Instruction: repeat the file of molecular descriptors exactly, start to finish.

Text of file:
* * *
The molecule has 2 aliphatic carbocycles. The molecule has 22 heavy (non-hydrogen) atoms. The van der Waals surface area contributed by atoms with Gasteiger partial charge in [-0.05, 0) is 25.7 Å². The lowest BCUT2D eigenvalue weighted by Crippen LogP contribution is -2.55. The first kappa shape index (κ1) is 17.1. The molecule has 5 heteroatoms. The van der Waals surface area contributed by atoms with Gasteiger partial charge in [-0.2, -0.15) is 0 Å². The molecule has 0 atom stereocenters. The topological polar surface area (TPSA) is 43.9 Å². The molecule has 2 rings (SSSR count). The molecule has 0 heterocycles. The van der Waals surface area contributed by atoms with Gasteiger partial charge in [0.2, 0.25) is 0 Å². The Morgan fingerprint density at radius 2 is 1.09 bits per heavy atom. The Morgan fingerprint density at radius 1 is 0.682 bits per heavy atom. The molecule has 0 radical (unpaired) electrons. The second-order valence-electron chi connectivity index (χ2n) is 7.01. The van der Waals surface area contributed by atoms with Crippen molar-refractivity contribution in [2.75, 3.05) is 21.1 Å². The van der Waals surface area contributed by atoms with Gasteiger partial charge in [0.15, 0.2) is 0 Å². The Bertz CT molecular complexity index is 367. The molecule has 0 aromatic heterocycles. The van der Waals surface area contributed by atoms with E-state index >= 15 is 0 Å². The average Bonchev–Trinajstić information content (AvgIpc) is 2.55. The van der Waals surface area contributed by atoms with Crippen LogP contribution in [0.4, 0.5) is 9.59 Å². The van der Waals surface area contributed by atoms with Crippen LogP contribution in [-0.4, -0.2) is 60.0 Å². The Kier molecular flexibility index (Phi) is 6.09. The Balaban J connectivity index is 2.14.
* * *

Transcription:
The molecule has 2 aliphatic carbocycles. The molecule has 22 heavy (non-hydrogen) atoms. The van der Waals surface area contributed by atoms with Gasteiger partial charge in [-0.05, 0) is 25.7 Å². The lowest BCUT2D eigenvalue weighted by Crippen LogP contribution is -2.55. The first kappa shape index (κ1) is 17.1. The molecule has 5 heteroatoms. The van der Waals surface area contributed by atoms with Gasteiger partial charge in [-0.2, -0.15) is 0 Å². The molecule has 0 atom stereocenters. The topological polar surface area (TPSA) is 43.9 Å². The molecule has 2 rings (SSSR count). The molecule has 0 heterocycles. The van der Waals surface area contributed by atoms with Gasteiger partial charge in [0.2, 0.25) is 0 Å². The Morgan fingerprint density at radius 2 is 1.09 bits per heavy atom. The Morgan fingerprint density at radius 1 is 0.682 bits per heavy atom. The molecule has 0 radical (unpaired) electrons. The second-order valence-electron chi connectivity index (χ2n) is 7.01. The van der Waals surface area contributed by atoms with Crippen molar-refractivity contribution in [2.75, 3.05) is 21.1 Å². The van der Waals surface area contributed by atoms with Gasteiger partial charge in [0.15, 0.2) is 0 Å². The Bertz CT molecular complexity index is 367. The molecule has 0 aromatic heterocycles. The van der Waals surface area contributed by atoms with E-state index >= 15 is 0 Å². The average Bonchev–Trinajstić information content (AvgIpc) is 2.55. The van der Waals surface area contributed by atoms with Crippen LogP contribution in [0.4, 0.5) is 9.59 Å². The van der Waals surface area contributed by atoms with Crippen LogP contribution in [-0.4, -0.2) is 60.0 Å². The Kier molecular flexibility index (Phi) is 6.09. The Balaban J connectivity index is 2.14.